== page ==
“I may be facing the impossible, I may be chasing after miracles, and there may be the steepest mountain to overcome, but this is step one”
For anyone who has seen “Kinky Boots” this song should be pretty familiar.
I’ve almost hit 6 months in country! Counting down till August 24th when I can celebrate ~officially~. This is what the first 6 months of being in peace corps looks like:
- First 10 weeks: training. 8 hours a day 5 days a week. Lots of mandated trips on Saturdays.
- Head to your site!
- Spend 3 months observing and preparing your school and community analysis to present to your school, community, counterparts, and boss.
Basically I’ve been doing a lot of classroom observation but now that period is over and I can start doing things in the class with my counterpart teachers!
Since I last posted an update on my life some things have happened. Some of those things were great! Others-not so much. Let’s start with the less positive. My computer stopped charging. Fingers crossed that it’s just the charger because my amazing parents are sending me a new one. If it’s the battery then it looks like I’ll be buying a new computer. If that’s the case I’ve lost a ton of my photos from Panama because I was backing all my phone pictures up there. Moving on to good things! I moved into my new house!
This was not the place I was planning to live in originally but it’s a better size and closer to my host family. Unfortunately it only has a latrine right now but I’ve been told that they’ll be putting a toilet inside as soon as they get a septic tank! I’m looking forward to that day. I also have a ton of fruit growing in my backyard! There are plantain trees, orange trees, pineapple plants, a tomato plant, and a palm tree that I’m hoping gives me coconuts. I’ll hopefully be starting a garden out back too.
On Thursday I presented my school and community needs analysis to my counterparts, my boss, and a representative from the ministry of education who was nice enough to take time out of her crazy schedule to come see it. It went pretty well! The whole thing was in Spanish and I think people are pretty on board with all of my project ideas which is exciting. As my boss pointed out I’ll have to be careful not to wear myself too thin.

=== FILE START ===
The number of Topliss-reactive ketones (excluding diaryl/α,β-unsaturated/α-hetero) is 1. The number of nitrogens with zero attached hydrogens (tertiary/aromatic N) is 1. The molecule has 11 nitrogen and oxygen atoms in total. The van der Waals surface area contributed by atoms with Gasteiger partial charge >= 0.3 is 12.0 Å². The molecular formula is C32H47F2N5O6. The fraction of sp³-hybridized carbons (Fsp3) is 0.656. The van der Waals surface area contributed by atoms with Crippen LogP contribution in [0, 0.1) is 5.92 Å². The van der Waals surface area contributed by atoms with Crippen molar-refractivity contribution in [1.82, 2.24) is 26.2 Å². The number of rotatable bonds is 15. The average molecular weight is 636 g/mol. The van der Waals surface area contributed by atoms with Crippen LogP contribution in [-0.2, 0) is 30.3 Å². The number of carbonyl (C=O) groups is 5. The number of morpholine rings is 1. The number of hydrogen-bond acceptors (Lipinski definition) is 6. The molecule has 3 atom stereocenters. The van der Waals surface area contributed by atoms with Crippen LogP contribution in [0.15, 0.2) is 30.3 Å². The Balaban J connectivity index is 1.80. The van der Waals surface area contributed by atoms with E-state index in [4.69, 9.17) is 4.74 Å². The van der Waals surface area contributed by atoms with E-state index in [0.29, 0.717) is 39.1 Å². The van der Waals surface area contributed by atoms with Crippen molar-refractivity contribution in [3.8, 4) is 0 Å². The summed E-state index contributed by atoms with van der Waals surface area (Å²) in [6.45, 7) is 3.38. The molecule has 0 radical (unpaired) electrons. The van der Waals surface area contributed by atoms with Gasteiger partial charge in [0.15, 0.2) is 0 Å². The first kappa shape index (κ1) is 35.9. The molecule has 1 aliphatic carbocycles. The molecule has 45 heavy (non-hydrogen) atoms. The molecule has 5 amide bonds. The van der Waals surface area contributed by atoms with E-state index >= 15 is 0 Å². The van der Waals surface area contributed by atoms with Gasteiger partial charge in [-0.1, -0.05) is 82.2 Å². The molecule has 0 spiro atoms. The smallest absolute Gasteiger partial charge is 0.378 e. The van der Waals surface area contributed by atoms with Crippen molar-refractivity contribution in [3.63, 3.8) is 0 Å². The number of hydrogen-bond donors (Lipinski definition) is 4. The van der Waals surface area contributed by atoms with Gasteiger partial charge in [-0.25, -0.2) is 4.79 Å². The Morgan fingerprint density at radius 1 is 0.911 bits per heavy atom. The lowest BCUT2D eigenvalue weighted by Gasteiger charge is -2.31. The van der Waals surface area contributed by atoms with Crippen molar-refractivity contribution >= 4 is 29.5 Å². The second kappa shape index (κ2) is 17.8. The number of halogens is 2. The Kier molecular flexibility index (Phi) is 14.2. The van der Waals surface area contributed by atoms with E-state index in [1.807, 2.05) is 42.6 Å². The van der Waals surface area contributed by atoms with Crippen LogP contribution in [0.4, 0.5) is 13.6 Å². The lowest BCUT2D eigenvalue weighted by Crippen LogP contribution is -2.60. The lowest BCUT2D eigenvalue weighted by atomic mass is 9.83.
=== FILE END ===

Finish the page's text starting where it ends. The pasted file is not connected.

We’ve had a couple of celebrations in the school lately too. All of the students decorated the school for a competition by an organization called FANLYC. They work with the families of children with leukemia and other cancers. Unfortunately I don’t have any digital photos of the event-my mom sent me a care package that included my instax camera and my students were OBSSESSED. They absolutely loved seeing the pictures develop and I heard many cries of “teacher saca un foto de yo!” throughout the day.We also celebrated a local baseball team winning some competition in the US! I’ve tried to find info about or photos of the game online but haven’t had any luck. The team paraded through the streets on a firetruck and the school band played music for them. In Panama marching bands are incredibly popular and it’s kind of rare for an elementary school to have a band so my school is very proud of it. The kids got out of school for a few hours to see all of the parade!
I got to spend a few days in Panama City to get some cavities filled and while I was there my computer decided it didn’t want to work anymore. Fingers crossed that it’s the charger because my parents are sending me a new one (thanks mom and dad!). Now I get to spend some time adjusting to living on my own for the first time-something that surprises a lot of people here. It’s very unusual for anyone in Panama to live alone and it’s especially strange for a young woman to be doing it. I think I’m doing all right though. I made and hung my own curtain so I think I’m adulting fairly well. Last but certainly not least; I adopted kittens(sorry mom and dad!).They still need names so I’m open to suggestions. The one with more black fur is a girl and the other is a boy!